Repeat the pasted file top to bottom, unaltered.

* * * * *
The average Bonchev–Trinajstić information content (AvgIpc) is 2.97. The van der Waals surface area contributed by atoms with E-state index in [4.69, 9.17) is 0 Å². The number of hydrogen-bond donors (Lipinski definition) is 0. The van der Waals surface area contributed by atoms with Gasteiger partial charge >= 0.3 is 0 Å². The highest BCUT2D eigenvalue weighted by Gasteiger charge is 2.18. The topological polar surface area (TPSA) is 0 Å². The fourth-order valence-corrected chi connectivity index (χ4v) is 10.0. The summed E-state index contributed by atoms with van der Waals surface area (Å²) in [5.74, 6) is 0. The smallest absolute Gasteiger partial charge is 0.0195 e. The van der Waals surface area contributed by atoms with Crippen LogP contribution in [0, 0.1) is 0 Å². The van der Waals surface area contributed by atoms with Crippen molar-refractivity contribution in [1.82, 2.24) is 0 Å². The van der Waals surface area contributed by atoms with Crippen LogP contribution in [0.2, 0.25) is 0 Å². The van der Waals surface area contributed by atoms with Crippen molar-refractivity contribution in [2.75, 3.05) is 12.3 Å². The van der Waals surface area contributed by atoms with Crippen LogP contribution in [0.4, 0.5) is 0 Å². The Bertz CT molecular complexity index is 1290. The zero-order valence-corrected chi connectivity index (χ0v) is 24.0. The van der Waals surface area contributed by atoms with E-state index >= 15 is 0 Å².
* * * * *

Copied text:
The average Bonchev–Trinajstić information content (AvgIpc) is 2.97. The van der Waals surface area contributed by atoms with E-state index in [4.69, 9.17) is 0 Å². The number of hydrogen-bond donors (Lipinski definition) is 0. The van der Waals surface area contributed by atoms with Gasteiger partial charge >= 0.3 is 0 Å². The highest BCUT2D eigenvalue weighted by Gasteiger charge is 2.18. The topological polar surface area (TPSA) is 0 Å². The fourth-order valence-corrected chi connectivity index (χ4v) is 10.0. The summed E-state index contributed by atoms with van der Waals surface area (Å²) in [5.74, 6) is 0. The smallest absolute Gasteiger partial charge is 0.0195 e. The van der Waals surface area contributed by atoms with Crippen LogP contribution in [0, 0.1) is 0 Å². The van der Waals surface area contributed by atoms with Crippen molar-refractivity contribution in [1.82, 2.24) is 0 Å². The van der Waals surface area contributed by atoms with Crippen LogP contribution in [0.2, 0.25) is 0 Å². The van der Waals surface area contributed by atoms with Crippen molar-refractivity contribution in [2.75, 3.05) is 12.3 Å². The van der Waals surface area contributed by atoms with Crippen LogP contribution in [0.4, 0.5) is 0 Å². The Bertz CT molecular complexity index is 1290. The zero-order valence-corrected chi connectivity index (χ0v) is 24.0. The van der Waals surface area contributed by atoms with E-state index >= 15 is 0 Å².